Live Oak School District is home to one of the largest music programs in Santa Cruz County. Shoreline Middle School Advanced Band and Piano students participate in a myriad of local fundraising events, and one of the most exciting for the young musicians is sponsored by Yosemite’s Rotary and Lions Clubs.

Every spring Shoreline students travel by bus from the Pacific Coast to the High Sierra with their instruments and sleeping bags in tow. Many of these teens have never had the opportunity to visit this treasured national park. The Yosemite School staff and students, house them overnight in their gym and provide dinner, snacks and their beloved valley to explore. For the last ten years, this journey has been led by Shoreline’s musical director and avid through-hiker, Caleb Murray.

Field trips, performances, hikes in the great outdoors, and visiting other parts of our states—especially national parks—are often not a part of a teenager’s life, which is why Shoreline’s Yosemite trip is so unique. This experience is a life-affirming and transforming event for many who participate; students have the chance to understand that they are part of a world that is larger than themselves. They make beautiful music, fond memories, and help raise funds for Yosemite School. For some Shoreline students, it is the chance of a lifetime to experience Yosemite National Park and by the end of this trip, these musicians come away with a better understanding of charity, teamwork and music as well as nature.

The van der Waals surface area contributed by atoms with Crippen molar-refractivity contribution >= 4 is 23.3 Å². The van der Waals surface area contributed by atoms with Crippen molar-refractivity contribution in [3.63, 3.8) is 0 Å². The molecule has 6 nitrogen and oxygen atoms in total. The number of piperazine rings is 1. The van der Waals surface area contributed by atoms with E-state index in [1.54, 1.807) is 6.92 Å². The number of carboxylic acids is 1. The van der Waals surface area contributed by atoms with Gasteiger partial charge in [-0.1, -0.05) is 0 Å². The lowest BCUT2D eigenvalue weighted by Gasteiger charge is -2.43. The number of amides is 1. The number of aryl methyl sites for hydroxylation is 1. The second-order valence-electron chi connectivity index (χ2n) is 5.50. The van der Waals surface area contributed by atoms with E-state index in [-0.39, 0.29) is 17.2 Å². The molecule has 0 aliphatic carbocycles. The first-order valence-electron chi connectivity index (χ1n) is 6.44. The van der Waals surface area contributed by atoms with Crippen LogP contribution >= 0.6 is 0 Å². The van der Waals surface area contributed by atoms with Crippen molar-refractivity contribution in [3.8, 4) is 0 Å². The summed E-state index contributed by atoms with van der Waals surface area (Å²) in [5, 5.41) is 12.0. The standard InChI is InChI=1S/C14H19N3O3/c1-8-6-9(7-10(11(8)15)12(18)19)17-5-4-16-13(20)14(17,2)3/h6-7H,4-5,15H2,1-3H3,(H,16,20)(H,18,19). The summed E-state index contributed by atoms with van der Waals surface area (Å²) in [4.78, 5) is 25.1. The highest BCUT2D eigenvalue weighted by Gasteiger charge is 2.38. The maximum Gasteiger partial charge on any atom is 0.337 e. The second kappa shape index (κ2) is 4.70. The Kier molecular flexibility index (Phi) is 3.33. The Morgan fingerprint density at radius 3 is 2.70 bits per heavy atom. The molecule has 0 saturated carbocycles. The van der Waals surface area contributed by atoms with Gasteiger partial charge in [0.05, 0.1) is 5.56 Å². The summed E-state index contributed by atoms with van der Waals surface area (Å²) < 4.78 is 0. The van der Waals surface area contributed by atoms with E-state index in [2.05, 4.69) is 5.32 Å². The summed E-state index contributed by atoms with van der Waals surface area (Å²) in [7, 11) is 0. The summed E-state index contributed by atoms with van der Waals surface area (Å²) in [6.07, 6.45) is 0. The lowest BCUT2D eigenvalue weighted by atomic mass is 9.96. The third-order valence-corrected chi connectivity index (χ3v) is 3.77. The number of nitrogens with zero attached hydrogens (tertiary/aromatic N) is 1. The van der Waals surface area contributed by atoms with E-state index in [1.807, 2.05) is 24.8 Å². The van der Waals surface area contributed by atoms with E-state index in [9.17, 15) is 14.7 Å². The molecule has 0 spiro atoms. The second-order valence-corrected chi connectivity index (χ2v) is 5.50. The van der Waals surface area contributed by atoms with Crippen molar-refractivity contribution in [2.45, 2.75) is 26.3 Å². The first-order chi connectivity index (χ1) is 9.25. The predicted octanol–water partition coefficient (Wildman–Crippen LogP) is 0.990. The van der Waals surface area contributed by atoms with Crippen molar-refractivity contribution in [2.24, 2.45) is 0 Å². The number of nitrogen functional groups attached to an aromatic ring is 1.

ASJ editor starts radio show dedicated to solar power
ASJ founder and editor Matt Niswonger and ASJ Roadshow manager Steve Shaw have started a radio show devoted to the solar movement in California. Called Solar Uprising, the show airs on Tuesday evenings on KSCO AM 1080 from 8pm to 9pm.

The show explores the booming solar movement in California as well as the technology, environmental, and economic aspects of the story. “Many people hear all the solar ads on TV and wonder what all the fuss is about. Solar Uprising delves into the deeper story and how solar is transforming California on many levels,” said host Matt Niswonger. “As California stares into the teeth of one of the worst droughts in state history, rooftop solar is a way to mitigate our collective carbon footprint while aknowledging that energy reform is the most important part of any efforts to address man made climate change.”

So far guests on the radio show have included Santa Cruz solar companies like Solar Technologies and Allterra Solar, with plans to include climate experts in the works. For more information check out facebook.com/solaruprising.